Friday, June 13, 2008

Iowan Gartner Helped Propel Russert To Fame

Shocking news of NBC Washington Bureau chief Tim Russert's death from an apparent heart attack is still fresh but it recalls some old stories of how the paunchy countenanced TV personality became one of the most respected arbiters of political debate by high-jumping substance over the blow-dried showmanship so common in his business.

There is a reason so many Americans feel they know Russert well enough to mourn his passing at age 58. An Iowan gave Russert the chance to do what he did with "Meet The Press."

Former NBC News president Michael Gartner, a native Iowan who edited the Des Moines Register and co-owned The Daily Tribune in Ames before his well-chronicled involvement with the Iowa Cubs and Board of Regents, had the foresight at NBC to see that Russert's behind-the-scenes smarts made him the perfect choice for more air time.

In a speech at Drake University several years ago, to a packed house at the Knapp Center, Russert, host of "Meet The Press," said he would not be in the position without Gartner taking a chance on him. Gartner introduced Russert that day in Des Moines for the speech, and the two lions of American journalism were close friends, as NBC's Brian Williams just pointed out on MSNBC moments ago. I recall being at the funeral for Gartner's son Christopher and hearing that words from Russert, poignant ones about valuing the years we have with loved one, were among those most comforting to Gartner.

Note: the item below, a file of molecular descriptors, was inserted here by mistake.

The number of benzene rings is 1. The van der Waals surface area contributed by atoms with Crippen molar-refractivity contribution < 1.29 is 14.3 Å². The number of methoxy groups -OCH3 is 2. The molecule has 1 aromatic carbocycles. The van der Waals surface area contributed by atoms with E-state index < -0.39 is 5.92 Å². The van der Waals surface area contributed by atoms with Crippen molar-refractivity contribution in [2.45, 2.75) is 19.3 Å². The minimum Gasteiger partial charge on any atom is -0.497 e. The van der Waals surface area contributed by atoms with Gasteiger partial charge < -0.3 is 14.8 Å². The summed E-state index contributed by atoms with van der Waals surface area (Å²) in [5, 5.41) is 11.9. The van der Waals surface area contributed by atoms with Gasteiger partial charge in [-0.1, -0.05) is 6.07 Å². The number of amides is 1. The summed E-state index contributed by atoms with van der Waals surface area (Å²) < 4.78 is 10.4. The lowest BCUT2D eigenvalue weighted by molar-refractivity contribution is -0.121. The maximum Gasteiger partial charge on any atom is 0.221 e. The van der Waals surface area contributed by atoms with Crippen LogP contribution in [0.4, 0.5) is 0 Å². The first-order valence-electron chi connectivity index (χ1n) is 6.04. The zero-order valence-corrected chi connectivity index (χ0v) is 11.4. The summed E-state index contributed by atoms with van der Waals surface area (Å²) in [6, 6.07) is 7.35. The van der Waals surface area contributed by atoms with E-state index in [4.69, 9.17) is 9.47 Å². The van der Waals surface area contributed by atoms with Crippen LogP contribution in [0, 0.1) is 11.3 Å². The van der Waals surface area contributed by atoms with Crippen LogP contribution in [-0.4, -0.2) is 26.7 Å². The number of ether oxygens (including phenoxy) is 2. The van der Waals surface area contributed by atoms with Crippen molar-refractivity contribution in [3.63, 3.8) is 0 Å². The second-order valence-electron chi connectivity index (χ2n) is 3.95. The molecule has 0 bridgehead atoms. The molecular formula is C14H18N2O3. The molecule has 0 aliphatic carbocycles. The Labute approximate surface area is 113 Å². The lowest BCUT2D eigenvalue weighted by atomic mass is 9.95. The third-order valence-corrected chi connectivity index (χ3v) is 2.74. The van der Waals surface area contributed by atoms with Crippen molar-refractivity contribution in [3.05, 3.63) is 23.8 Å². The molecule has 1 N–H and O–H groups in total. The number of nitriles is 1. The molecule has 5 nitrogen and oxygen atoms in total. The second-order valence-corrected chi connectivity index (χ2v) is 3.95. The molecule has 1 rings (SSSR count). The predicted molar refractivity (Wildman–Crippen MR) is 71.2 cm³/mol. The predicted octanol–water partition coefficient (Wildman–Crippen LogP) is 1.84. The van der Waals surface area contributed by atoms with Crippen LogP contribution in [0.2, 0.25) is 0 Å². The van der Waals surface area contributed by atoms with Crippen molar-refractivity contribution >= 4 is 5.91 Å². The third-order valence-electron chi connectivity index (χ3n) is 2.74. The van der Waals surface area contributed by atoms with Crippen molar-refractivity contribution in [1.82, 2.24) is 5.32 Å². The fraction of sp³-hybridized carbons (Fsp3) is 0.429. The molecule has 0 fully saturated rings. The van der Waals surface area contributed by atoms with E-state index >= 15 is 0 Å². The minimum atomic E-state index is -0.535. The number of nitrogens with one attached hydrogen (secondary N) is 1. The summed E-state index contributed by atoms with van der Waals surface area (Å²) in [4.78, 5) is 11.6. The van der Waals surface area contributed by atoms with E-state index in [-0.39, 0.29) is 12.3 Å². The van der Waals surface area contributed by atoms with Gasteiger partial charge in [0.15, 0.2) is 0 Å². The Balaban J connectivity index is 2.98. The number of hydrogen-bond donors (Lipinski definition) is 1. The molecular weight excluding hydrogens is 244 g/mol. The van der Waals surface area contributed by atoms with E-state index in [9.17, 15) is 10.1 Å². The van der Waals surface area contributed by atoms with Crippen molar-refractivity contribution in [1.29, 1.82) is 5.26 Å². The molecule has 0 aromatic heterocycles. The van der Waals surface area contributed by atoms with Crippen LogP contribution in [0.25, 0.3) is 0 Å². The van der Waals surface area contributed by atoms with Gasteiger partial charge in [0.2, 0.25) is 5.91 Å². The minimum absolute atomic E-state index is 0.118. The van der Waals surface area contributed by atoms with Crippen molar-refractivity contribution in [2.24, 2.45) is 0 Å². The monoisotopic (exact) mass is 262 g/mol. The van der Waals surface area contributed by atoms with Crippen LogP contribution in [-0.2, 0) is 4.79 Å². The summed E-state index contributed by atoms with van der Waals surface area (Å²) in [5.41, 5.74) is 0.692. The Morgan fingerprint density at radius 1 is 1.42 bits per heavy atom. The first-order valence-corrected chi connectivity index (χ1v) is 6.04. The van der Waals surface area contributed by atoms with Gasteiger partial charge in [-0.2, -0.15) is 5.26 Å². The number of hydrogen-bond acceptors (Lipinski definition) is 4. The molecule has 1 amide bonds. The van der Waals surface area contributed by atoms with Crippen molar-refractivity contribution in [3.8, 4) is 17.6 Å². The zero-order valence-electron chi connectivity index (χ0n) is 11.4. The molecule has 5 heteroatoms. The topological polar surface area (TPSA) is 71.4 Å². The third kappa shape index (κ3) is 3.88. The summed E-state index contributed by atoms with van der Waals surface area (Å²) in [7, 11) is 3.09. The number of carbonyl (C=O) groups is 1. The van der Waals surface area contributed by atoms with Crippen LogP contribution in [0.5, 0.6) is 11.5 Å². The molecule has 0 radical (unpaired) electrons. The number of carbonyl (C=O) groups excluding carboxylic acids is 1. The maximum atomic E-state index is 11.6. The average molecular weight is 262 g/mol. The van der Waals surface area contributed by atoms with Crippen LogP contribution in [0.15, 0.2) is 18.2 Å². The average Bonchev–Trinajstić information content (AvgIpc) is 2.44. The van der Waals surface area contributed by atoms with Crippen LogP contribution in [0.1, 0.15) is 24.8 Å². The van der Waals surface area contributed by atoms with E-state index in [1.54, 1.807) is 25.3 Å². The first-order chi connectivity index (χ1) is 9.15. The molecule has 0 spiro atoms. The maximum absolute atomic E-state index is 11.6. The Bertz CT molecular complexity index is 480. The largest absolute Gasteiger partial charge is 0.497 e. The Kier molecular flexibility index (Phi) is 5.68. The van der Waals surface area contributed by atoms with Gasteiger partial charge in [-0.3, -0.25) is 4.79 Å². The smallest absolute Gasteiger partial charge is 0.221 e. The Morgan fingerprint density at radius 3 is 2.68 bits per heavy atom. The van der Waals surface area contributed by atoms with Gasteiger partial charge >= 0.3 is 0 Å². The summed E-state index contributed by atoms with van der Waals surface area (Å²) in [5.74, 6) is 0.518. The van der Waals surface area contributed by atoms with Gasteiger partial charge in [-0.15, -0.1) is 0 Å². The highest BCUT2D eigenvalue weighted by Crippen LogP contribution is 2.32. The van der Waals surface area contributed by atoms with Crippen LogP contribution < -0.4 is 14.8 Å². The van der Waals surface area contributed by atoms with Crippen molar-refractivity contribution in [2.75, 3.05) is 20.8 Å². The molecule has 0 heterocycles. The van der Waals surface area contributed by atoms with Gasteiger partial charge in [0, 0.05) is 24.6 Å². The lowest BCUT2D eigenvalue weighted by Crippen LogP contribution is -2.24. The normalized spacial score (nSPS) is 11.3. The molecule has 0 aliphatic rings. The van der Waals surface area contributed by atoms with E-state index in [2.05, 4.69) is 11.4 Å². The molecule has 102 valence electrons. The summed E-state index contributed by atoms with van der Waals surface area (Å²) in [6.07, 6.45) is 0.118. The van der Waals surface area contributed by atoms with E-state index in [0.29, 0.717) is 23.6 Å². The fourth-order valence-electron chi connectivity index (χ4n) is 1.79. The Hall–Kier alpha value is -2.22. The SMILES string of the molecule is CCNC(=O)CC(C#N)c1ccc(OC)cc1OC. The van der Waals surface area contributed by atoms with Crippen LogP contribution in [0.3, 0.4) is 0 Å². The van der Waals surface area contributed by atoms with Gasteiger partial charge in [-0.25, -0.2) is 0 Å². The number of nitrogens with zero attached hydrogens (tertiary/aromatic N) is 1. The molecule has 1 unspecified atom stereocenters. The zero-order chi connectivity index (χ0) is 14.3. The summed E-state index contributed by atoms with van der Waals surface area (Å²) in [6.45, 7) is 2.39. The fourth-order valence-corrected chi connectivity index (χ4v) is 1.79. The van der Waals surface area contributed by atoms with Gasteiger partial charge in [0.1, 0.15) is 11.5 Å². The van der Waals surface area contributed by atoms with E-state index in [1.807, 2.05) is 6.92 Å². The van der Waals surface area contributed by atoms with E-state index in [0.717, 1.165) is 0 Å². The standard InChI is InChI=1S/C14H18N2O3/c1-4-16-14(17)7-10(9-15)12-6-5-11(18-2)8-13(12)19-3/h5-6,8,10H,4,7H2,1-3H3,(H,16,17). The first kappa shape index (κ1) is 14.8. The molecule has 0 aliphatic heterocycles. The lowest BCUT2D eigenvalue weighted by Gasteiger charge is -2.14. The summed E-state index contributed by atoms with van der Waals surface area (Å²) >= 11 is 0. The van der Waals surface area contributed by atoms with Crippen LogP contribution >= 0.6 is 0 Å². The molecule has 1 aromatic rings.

Those of us who worked for Gartner (for my part at the Daily Tribune in Ames) recall the story Gartner's Midas Touch with Russert's television career.

The St. Petersburg (Fla.) Times committed the story
to print:

By 1989 he (Russert) was beginning to appear on news shows. Viewers took to him. Michael Gartner, then president of NBC News, suggested more on-air assignments. Russert described his first reaction to the proposal on The Larry King Show: "I said, "Michael, look at me. I don't belong on TV. I don't have a jaw. I have cheeks.' "

And cheekiness. Soon he was on Meet the Press regularly, doing frequent comment on Today and NBC's cable outlet, even turning up often on Imus in the Morning. "It gives me a chance I don't get on my own shows to insult people," he jokes.

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